Not the state of being, but a resort in the Caribbean.
Jena, Dakota, Skye, and Owen are all there for different reasons, but at Paradise their lives become tangled together in ways none of them can predict. Paradise will change them all.
It will change Jena, whose first brush with romance takes her that much closer to having a life, and not just reading about those infinitely cooler and more exciting.
It will change Dakota, who needs the devastating truth about his past to make him realize that he doesn't have to be a jerk just because people think he's one.
It will change Skye, a heartbreakingly beautiful actress, who must come to terms with the fact that for once she has to stop playing a role or face the consequences.
And it will change Owen, who has never risked anything before and who will take the leap from his online life to a real one all because of a girl he met at Paradise. . . .
From confused to confident and back again, one thing's certain: Four months after it all begins, none of them will ever be the same.
I didn't like this book at first, but it grew on me a little by the end. The rating would have been lower otherwise.
The book is about four different people, and it changes characters as it changes months, which it does four times. I thought this was a bit of an odd way to do it, and was wondering how that would work out, but it's done very well.
We start with Jena, who is on vacation with her family and Skye's family. Her and Skye aren't very close, and she's very jealous of Skye, who is an actress. She also meets Dakota, who is a jerk to her, and just glimpses Owen, who is obviously better for her. I did not like her in her chapters, at all. She was way too insecure. I guess some people are this way, and I'm insecure myself, but she was overwhelmingly so. She was always embarrassed about herself, and looking down on herself, whining about it. I could not stand it, and I almost wanted to stop reading because of it.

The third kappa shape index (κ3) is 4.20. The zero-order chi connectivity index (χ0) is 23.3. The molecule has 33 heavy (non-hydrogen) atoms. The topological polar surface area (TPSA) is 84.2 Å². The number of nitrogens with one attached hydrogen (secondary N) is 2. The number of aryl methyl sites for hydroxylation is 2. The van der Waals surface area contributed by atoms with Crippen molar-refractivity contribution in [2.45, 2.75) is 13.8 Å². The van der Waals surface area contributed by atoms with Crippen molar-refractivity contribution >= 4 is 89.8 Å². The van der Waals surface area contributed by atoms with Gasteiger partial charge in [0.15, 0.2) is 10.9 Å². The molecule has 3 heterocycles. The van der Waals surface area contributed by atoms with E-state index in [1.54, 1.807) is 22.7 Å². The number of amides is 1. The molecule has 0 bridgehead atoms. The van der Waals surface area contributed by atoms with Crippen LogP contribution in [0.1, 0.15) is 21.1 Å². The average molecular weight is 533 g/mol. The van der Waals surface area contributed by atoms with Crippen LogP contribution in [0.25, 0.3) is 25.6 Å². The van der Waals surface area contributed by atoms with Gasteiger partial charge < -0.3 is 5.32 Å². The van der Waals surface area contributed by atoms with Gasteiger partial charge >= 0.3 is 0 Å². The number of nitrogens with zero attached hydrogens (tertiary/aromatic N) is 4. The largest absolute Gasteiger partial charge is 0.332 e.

In the next part, it's in Dakota's point of view. He was a jerk in the first part, but we get to see inside of him in this one. He has more to him, but I still didn't like him too much. He was still a bit of a jerk. He got better at the end of it, redeemed himself a bit, but he was mostly just alright.
Next was Skye. She's an actress, who's been secretly been having a hard time with herself and life. It's mentioned in Jena's chapters that someone had been leaving not good notes in places, and we find out that they're from her. She's a bit fragile, and the end of her part leaves off with a cliffhanger, which we find out the answer to in Owen's chapters. I was hoping to like her more, and she did have some of what I was looking for, but not as much as I'd hoped.
The last part is Owen's. I did like Owen. He mostly stays to himself, and mostly online, as he has a blog. He's been talking to Jena online, and he finds out who she is, and that she knows his brother, which makes him a bit wary, but he decides to meet up with her. Normally, this would be a very bad idea, but since the reader already knows Jena, I wasn't too worried. Besides worrying that it wouldn't work. But he meets up with her, and is very adorable, and Jena is much more confident about herself. She's apparently gotten some good advice, and has been helping Skye out, and has decided to believe in herself.
The ending was very good, and satisfying, especially since I got to meet Owen, who is a cute, geeky/nerdy, inexperienced boy. And it made the rating go up, since I didn't especially enjoy the previous parts of the book.
And I don't know if Mackler wrote the characters like that on purpose, and I'm sure that some of it was, but it also could have been done better so that they were at least a bit more likable. I haven't read any of her other books, and I'm undecided on whether or not I will, (even though I know that I probably will give her another try at some point,) so I don't know if that just how she writes. I'm hoping that some of her other books are better, or at least have more likeable characters.